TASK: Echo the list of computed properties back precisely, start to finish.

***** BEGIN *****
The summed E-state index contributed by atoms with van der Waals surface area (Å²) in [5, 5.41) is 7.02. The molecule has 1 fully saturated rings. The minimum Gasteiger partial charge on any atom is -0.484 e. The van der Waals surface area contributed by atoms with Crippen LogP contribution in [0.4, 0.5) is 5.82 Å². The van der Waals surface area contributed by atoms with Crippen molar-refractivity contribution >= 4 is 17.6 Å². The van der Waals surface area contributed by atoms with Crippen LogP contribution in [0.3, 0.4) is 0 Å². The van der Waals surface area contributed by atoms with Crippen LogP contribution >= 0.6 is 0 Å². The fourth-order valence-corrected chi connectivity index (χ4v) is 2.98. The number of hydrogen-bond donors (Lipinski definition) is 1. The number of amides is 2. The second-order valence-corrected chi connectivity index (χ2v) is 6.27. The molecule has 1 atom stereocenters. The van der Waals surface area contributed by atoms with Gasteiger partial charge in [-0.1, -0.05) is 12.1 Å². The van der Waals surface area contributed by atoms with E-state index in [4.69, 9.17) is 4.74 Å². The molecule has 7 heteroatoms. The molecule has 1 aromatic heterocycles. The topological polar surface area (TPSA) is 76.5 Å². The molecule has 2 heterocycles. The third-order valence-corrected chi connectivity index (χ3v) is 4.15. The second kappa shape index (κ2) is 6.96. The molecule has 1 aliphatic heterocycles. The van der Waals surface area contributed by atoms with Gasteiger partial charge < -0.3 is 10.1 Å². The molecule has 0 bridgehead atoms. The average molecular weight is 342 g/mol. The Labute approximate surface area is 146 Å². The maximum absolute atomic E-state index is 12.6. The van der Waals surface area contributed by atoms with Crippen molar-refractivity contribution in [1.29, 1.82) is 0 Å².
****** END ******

The summed E-state index contributed by atoms with van der Waals surface area (Å²) in [5, 5.41) is 7.02. The molecule has 1 fully saturated rings. The minimum Gasteiger partial charge on any atom is -0.484 e. The van der Waals surface area contributed by atoms with Crippen LogP contribution in [0.4, 0.5) is 5.82 Å². The van der Waals surface area contributed by atoms with Crippen molar-refractivity contribution >= 4 is 17.6 Å². The van der Waals surface area contributed by atoms with Crippen LogP contribution in [0.3, 0.4) is 0 Å². The van der Waals surface area contributed by atoms with Crippen LogP contribution >= 0.6 is 0 Å². The fourth-order valence-corrected chi connectivity index (χ4v) is 2.98. The number of hydrogen-bond donors (Lipinski definition) is 1. The number of amides is 2. The second-order valence-corrected chi connectivity index (χ2v) is 6.27. The molecule has 1 atom stereocenters. The van der Waals surface area contributed by atoms with Gasteiger partial charge in [-0.1, -0.05) is 12.1 Å². The van der Waals surface area contributed by atoms with E-state index in [4.69, 9.17) is 4.74 Å². The molecule has 7 heteroatoms. The molecule has 1 aromatic heterocycles. The topological polar surface area (TPSA) is 76.5 Å². The molecule has 2 heterocycles. The third-order valence-corrected chi connectivity index (χ3v) is 4.15. The second kappa shape index (κ2) is 6.96. The molecule has 1 aliphatic heterocycles. The van der Waals surface area contributed by atoms with Gasteiger partial charge < -0.3 is 10.1 Å². The molecule has 0 bridgehead atoms. The average molecular weight is 342 g/mol. The Labute approximate surface area is 146 Å². The maximum absolute atomic E-state index is 12.6. The van der Waals surface area contributed by atoms with Crippen molar-refractivity contribution in [1.29, 1.82) is 0 Å².